Commissioned by a local prince in 1427 and sitting beside Palcho Monastery, Gyantse Kumbum is the town’s foremost attraction. This 32m-high chörten, with its white layers trimmed with decorative stripes and crown-like golden dome, is awe-inspiring. But the inside is no less impressive, and in what seems an endless series of tiny chapels you’ll find painting after exquisite painting (kumbum means ‘100,000 images’).
It costs a worthwhile ¥10 for photos (not included in the ticket, bring cash).
Gyantse Kumbum has been described as the most important of its kind in Tibet. There are only two contemporaries, both ruined, remote and off limits, in the Buddhist world: Jonang Kumbum, 60km northeast of Lhatse, and the even more remote Chung Riwoche, in the west of Tsang. However, it is commonly held that neither could ever compare with the style and grandeur of the Gyantse Kumbum.
Upon entering, follow a clockwise route marked by red arrows that leads murmuring pilgrims up through the six floors, taking in the dozens of tiny chapels that recede into the walls along the way. Much of the statuary in the chapels was damaged during the Cultural Revolution but the murals have weathered well. They date back to the 14th century, and if they were not created by Newari (Nepali) artisans then they were obviously influenced by Newari forms. Experts also see evidence of Chinese influence and, in the fusion of these Newari and Chinese forms with Tibetan sensibilities, the emergence of a syncretic but distinctly Tibetan style of painting.
The 1st floor has four main chapels, two storeys high, oriented according to the cardinal points. The four chapels are dedicated to: Sakyamuni (Sakya Thukpa; along with two disciples, medicine buddhas and Guru Rinpoche) in the south; Sukhavati, the ‘pure land of the west’ and home of red Öpagme (Amitabha) in the west; Marmedze (Dipamkara, the Past Buddha) in the north; and Tushita, another ‘pure land’ and home of orange-faced Jampa (Maitreya), in the east. In between are some excellent murals depicting minor Tantric and protector deities. Statues of the Four Guardian Kings in the east mark the way to the upper floors.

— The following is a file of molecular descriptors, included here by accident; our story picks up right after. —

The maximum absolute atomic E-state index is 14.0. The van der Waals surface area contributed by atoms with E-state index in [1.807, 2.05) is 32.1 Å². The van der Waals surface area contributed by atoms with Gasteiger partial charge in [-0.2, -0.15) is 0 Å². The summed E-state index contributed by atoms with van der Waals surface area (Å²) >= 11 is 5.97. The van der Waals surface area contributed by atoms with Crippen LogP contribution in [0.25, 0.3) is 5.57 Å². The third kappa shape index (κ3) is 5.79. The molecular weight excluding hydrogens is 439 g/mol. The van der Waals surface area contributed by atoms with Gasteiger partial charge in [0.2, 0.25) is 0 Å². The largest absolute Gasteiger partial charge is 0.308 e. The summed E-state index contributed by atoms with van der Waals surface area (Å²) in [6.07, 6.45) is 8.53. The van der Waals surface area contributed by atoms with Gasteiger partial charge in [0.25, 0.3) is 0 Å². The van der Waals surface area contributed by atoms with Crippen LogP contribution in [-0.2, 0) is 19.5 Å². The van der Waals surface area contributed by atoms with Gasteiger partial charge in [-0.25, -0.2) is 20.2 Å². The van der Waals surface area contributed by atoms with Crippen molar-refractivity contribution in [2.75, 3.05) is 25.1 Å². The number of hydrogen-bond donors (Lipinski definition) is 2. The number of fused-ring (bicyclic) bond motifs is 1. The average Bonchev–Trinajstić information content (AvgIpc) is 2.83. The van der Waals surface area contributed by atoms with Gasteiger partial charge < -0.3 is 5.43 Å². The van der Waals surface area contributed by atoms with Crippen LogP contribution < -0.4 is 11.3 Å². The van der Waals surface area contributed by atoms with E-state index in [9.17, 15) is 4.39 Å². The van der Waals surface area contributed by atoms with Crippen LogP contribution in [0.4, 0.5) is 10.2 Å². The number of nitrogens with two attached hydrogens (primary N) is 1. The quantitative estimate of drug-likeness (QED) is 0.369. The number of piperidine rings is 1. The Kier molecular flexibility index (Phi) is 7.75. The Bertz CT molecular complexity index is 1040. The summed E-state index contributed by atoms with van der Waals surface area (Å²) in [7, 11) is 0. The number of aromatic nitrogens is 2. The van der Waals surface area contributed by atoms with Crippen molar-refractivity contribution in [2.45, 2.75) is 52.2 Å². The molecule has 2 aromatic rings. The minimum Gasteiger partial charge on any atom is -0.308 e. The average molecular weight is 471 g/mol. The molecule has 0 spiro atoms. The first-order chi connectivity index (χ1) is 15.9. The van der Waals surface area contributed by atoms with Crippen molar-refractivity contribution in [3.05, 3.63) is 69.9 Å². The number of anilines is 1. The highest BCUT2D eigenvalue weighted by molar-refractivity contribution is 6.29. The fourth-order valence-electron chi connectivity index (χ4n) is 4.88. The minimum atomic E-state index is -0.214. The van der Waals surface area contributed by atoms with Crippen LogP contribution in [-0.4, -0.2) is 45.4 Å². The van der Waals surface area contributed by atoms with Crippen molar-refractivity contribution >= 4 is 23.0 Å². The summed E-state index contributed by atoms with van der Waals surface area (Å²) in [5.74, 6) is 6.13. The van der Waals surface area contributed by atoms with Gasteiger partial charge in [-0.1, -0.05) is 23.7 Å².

On the 2nd floor, the first four chapels in clockwise order from the stairs are dedicated to Jampelyang (known in Sanskrit as Manjushri), Chenresig (Avalokiteshvara), Tsepame (Amitayus) and Drölma (Tara). Most of the other chapels are devoted to wrathful protector deities, including Drölkar (White Tara; 12th chapel from the stairs), Chana Dorje (Vajrapani; 14th chapel) and Mikyöba (Akshobhya; 15th chapel), a blue buddha who holds a dorje (thunderbolt). You can only view the chapels on this floor through the doorway windows.
The 3rd floor is also dominated by a series of two-storey chapels at the cardinal points portraying the four Dhyani Buddhas: red Öpagme (Amitabha) in the south; orange Rinchen Jungne (Ratnasambhava) in the west; green Donyo Drupa (Amoghasiddhi) in the north; and blue Mikyöba (Akshobhya) in the east. There are several other chapels devoted to the fifth Dhyani Buddha, white Namse (Vairocana). Again, most of the other chapels are filled with wrathful deities.
The 11 chapels on the 4th floor are dedicated to teachers, interpreters and translators of obscure orders of Tibetan Buddhism. Exceptions are the Three Kings of Tibet on the north side (eighth chapel clockwise from the steps) and Guru Rinpoche (10th chapel).
The 5th floor, which is also known as the Bumpa, has four chapels and a fine mandala gives access to the roof of the kumbum. Most people are taken in by the outstanding views, especially looking south over the old town where, in the background, the white-walled Gyantse Dzong is perched atop a colossal outcrop. Hidden steps behind a statue on the eastern side lead to the 6th floor and take you onto the verandah at the level of the eyes painted on the wall (this floor was closed for renovation in 2018).
The top floor of the kumbum portrays a Tantric manifestation of Sakyamuni (Sakya Thukpa), but you will likely find the way up locked.